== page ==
• Going to college and completing college can offer the student two great opportunities to learn about the two most essential subjects; self and the world.
  • Students going to college and completing college provides a great benefit to community and family.


They also include the following beliefs;


  • Many students do not go to college due to lack of communication.
  • Many students do not go to college due to misinformation.
  • Many students do not go to college due to under-developed math skills, knowledge and standardized testing abilities.
  • Many students do not go to college due to under-developed English literacy skills.
  • Many students do not go to college due to a lack of belief and expectations among the adults in their lives and community.
  • Many students do not go to college because they believe they can not afford it.
  • It is possible to double the numbers and percentage of students in our community who go to and complete college.
  • It is important and doable to develop many, many more college graduates than we currently do.


Ok, now that the basic bullet points have been listed, I offer some anecdotal and hopefully inspirational words on next steps for Ventura County. Getting back to the meeting attended, my reflections led me to consider what dedicated, articulate, and optimistic leaders we are fortunate to have leading our local institutions of higher education. Although the meeting time was short, they had the opportunity to describe a plethora of programs and initiatives that exist that are working to improve the numbers of students who go to and complete college. They also expressed an ongoing interest in further discussion and work to improve our community’s results along these lines. It was also mentioned that our Ventura County community offered geographical and organizational opportunities to collaborate that are rare in the state of California. I look forward to contributing to these aims and processes and learning more about the outstanding work being done across all these organizations.


Still, following the meeting and upon later reflection I couldn’t help but think about two things I care deeply about and think often about; young students and statistics. For more than thirty years, my wife Sarah and I have been working as educators in the state of California. We have been part of the learning process for thousands of students over the years. Some have stayed connected in one way or the other and are now grown with adult lives and children of their own. To my mind, the vast majority of these students, most from what demographics call lower-income homes, would and could go to and complete college. I say this from direct experience as someone who has attended multiple colleges and completed multiple degrees from B.F.A. to Ph.D.. I also say this from direct experience teaching as adjunct professor in local Universities for more than a decade, and perhaps more importantly, I say this as someone who has remained deeply rooted to K-12 classrooms and the lives and learning that children do in them from preschool through senior year of high school. I also say this as a father of three children and community member.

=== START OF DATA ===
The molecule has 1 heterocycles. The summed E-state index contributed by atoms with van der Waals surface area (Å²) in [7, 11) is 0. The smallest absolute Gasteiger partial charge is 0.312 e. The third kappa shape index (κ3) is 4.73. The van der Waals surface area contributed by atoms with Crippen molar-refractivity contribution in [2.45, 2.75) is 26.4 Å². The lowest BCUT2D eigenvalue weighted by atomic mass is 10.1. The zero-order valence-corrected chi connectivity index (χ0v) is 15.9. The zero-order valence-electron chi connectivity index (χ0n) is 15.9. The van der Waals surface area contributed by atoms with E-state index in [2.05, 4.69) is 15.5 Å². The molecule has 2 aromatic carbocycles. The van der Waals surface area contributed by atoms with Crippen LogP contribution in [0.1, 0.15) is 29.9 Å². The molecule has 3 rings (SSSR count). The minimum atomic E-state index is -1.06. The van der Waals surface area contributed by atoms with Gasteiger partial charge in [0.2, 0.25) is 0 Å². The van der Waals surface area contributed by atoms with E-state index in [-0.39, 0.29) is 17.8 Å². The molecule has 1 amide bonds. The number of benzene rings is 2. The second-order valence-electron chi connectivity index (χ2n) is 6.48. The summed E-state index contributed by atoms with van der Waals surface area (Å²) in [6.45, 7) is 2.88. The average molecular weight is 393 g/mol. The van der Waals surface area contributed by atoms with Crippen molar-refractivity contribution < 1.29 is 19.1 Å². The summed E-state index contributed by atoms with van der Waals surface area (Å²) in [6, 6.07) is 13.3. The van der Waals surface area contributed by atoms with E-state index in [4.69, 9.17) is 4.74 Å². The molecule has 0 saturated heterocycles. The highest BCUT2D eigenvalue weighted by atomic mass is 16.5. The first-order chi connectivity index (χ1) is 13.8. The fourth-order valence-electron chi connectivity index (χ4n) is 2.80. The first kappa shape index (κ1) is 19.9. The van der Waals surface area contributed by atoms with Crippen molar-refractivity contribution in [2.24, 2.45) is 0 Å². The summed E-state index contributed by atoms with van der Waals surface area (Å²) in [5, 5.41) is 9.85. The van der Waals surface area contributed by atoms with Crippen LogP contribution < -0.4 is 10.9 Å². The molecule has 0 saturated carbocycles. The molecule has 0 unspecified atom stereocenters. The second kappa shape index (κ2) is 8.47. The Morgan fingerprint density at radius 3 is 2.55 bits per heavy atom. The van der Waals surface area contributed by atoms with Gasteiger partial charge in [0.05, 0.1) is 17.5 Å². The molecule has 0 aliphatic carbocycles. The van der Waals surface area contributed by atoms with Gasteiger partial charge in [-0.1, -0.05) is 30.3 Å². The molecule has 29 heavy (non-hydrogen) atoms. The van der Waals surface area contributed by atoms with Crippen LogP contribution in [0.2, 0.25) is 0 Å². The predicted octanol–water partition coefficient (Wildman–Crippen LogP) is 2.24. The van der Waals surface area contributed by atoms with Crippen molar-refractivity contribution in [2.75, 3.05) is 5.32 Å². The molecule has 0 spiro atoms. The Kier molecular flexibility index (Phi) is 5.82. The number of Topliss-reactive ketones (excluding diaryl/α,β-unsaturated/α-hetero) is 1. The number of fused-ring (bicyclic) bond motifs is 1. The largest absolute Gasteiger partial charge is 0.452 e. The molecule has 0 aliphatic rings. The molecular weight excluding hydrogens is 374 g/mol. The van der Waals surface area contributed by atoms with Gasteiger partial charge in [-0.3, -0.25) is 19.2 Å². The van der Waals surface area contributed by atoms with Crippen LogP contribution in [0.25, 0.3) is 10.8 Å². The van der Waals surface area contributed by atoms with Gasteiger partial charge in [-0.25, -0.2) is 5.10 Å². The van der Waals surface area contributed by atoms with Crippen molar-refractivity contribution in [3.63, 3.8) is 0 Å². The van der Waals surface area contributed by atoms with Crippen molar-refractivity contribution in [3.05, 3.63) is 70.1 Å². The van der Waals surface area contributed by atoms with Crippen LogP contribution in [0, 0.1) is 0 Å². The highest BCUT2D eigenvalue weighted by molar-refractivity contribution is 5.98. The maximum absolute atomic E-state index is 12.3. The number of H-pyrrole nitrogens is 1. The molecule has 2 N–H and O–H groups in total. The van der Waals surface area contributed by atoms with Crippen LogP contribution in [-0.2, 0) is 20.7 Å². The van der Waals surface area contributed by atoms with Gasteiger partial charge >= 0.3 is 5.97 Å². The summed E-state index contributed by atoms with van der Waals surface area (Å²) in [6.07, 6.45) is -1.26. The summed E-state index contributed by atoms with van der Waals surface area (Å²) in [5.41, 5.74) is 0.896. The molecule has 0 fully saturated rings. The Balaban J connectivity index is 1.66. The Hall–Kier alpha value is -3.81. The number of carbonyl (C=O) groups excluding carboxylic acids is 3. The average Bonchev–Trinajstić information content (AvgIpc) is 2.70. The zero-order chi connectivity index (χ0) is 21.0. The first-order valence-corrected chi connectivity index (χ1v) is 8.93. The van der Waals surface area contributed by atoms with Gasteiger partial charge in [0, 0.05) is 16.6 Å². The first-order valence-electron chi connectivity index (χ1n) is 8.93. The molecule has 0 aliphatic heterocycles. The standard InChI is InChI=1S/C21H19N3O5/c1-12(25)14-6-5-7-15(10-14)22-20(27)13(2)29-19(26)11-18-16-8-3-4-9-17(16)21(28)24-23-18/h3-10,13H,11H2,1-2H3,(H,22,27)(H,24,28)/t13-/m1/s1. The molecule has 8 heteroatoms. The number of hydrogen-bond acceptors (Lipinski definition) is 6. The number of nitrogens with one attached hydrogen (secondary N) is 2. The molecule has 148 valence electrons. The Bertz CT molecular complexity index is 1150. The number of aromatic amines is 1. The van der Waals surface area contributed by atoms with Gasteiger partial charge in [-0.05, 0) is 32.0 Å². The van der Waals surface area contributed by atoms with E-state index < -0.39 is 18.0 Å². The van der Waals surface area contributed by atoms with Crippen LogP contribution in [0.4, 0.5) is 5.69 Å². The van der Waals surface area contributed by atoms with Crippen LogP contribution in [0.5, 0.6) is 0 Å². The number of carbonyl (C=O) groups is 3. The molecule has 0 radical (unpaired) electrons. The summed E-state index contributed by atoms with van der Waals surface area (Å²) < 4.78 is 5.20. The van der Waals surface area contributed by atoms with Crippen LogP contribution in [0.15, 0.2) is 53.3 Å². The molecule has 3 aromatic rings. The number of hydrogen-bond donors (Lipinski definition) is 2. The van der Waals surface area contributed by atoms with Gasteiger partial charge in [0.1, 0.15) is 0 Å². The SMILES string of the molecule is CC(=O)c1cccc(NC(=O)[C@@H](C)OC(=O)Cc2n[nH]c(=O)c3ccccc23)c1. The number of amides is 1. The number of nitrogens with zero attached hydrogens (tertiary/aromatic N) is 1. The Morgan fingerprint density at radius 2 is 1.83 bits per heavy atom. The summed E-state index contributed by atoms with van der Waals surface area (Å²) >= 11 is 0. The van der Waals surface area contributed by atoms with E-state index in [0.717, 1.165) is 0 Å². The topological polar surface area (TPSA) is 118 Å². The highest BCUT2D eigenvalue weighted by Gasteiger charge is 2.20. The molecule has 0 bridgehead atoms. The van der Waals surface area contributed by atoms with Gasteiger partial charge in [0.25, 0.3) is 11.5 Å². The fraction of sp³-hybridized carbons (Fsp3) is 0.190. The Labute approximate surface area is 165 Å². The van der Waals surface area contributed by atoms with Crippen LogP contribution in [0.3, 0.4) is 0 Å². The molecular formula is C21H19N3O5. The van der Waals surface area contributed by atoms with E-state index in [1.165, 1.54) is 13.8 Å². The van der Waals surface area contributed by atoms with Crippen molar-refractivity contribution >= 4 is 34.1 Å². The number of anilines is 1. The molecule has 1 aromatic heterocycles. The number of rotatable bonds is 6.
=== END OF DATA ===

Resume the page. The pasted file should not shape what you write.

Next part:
So why all the stating of the obvious, well, I think we can do much, much better in the number and percentage of young people who go to and complete college. My experience tells me that statistics do not match the potential. My experience tells me that we can do much, much better. This blog post is little more than encouragement for the types of collaboration and collective problem solving that many are already engaging. That said, I do suggest, as I did in the meeting, that the community and our educational institutions need a methodology to solve this problem. We need to identify the low numbers of students going to and completing college as a problem, deeply work to understand the problem, and then work wisely to develop change ideas, test the change ideas, develop those that work,  abandon those that don’t and make sure that the problem solving is informed always by three levels of knowledge; the stakeholders on the ground floor (teachers), successful organizational practitioners, and research. This description of methodology is a basic attempt to describe Improvement Science, a developing tool in educational improvement efforts that has experienced dynamic results in many health care contexts.


Regardless of the chosen methodology, it is clear to me after all of these years working at every level of the educational process, that we can and should do much better at sending more young people to and completing college. We can do it, we should do it, we need it, and they would enjoy it. Ironically, little has changed over the last thirty years in the aims and curricular structure of K-12 education. The curriculum, or running course, is aimed at a specific finish line; A-G approved classes so that children can achieve entry criteria to the pinnacle of California public educational opportunities, UC schools. This is the structural aim of all our K-12 work. This is what all the lessons, units, tests, grades, etc… are aimed at. This is what we aim for, for all our own children. This is the new 21st century bar, leaving the 20th century bar of high school graduation far behind.